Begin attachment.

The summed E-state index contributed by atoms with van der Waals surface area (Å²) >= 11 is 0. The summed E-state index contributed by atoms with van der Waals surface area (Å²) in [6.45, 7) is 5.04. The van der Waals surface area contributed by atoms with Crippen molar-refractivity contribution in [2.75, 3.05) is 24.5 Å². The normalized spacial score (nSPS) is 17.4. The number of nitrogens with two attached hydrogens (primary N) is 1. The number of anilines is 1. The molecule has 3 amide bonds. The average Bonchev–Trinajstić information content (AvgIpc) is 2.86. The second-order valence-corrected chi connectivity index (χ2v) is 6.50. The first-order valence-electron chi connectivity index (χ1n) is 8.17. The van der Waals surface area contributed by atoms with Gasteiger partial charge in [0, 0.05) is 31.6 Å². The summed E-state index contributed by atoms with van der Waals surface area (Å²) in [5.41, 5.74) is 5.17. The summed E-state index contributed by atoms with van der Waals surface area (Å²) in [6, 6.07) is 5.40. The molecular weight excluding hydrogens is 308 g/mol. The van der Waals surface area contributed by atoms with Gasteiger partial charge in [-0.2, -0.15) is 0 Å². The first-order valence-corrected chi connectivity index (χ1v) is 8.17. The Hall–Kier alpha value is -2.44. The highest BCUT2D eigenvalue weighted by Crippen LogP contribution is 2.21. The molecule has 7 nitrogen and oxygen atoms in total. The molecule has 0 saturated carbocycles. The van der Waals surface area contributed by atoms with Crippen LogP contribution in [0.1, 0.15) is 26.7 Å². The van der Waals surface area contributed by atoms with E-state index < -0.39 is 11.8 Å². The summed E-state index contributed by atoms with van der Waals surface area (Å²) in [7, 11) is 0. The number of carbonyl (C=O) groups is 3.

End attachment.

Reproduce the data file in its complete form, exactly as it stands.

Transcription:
The summed E-state index contributed by atoms with van der Waals surface area (Å²) >= 11 is 0. The summed E-state index contributed by atoms with van der Waals surface area (Å²) in [6.45, 7) is 5.04. The van der Waals surface area contributed by atoms with Crippen molar-refractivity contribution in [2.75, 3.05) is 24.5 Å². The normalized spacial score (nSPS) is 17.4. The number of nitrogens with two attached hydrogens (primary N) is 1. The number of anilines is 1. The molecule has 3 amide bonds. The average Bonchev–Trinajstić information content (AvgIpc) is 2.86. The second-order valence-corrected chi connectivity index (χ2v) is 6.50. The first-order valence-electron chi connectivity index (χ1n) is 8.17. The van der Waals surface area contributed by atoms with Gasteiger partial charge in [0, 0.05) is 31.6 Å². The summed E-state index contributed by atoms with van der Waals surface area (Å²) in [5.41, 5.74) is 5.17. The summed E-state index contributed by atoms with van der Waals surface area (Å²) in [6, 6.07) is 5.40. The molecular weight excluding hydrogens is 308 g/mol. The van der Waals surface area contributed by atoms with Gasteiger partial charge in [-0.2, -0.15) is 0 Å². The first-order valence-corrected chi connectivity index (χ1v) is 8.17. The Hall–Kier alpha value is -2.44. The highest BCUT2D eigenvalue weighted by Crippen LogP contribution is 2.21. The molecule has 7 nitrogen and oxygen atoms in total. The molecule has 0 saturated carbocycles. The van der Waals surface area contributed by atoms with Crippen LogP contribution in [0.1, 0.15) is 26.7 Å². The van der Waals surface area contributed by atoms with E-state index < -0.39 is 11.8 Å². The summed E-state index contributed by atoms with van der Waals surface area (Å²) in [7, 11) is 0. The number of carbonyl (C=O) groups is 3.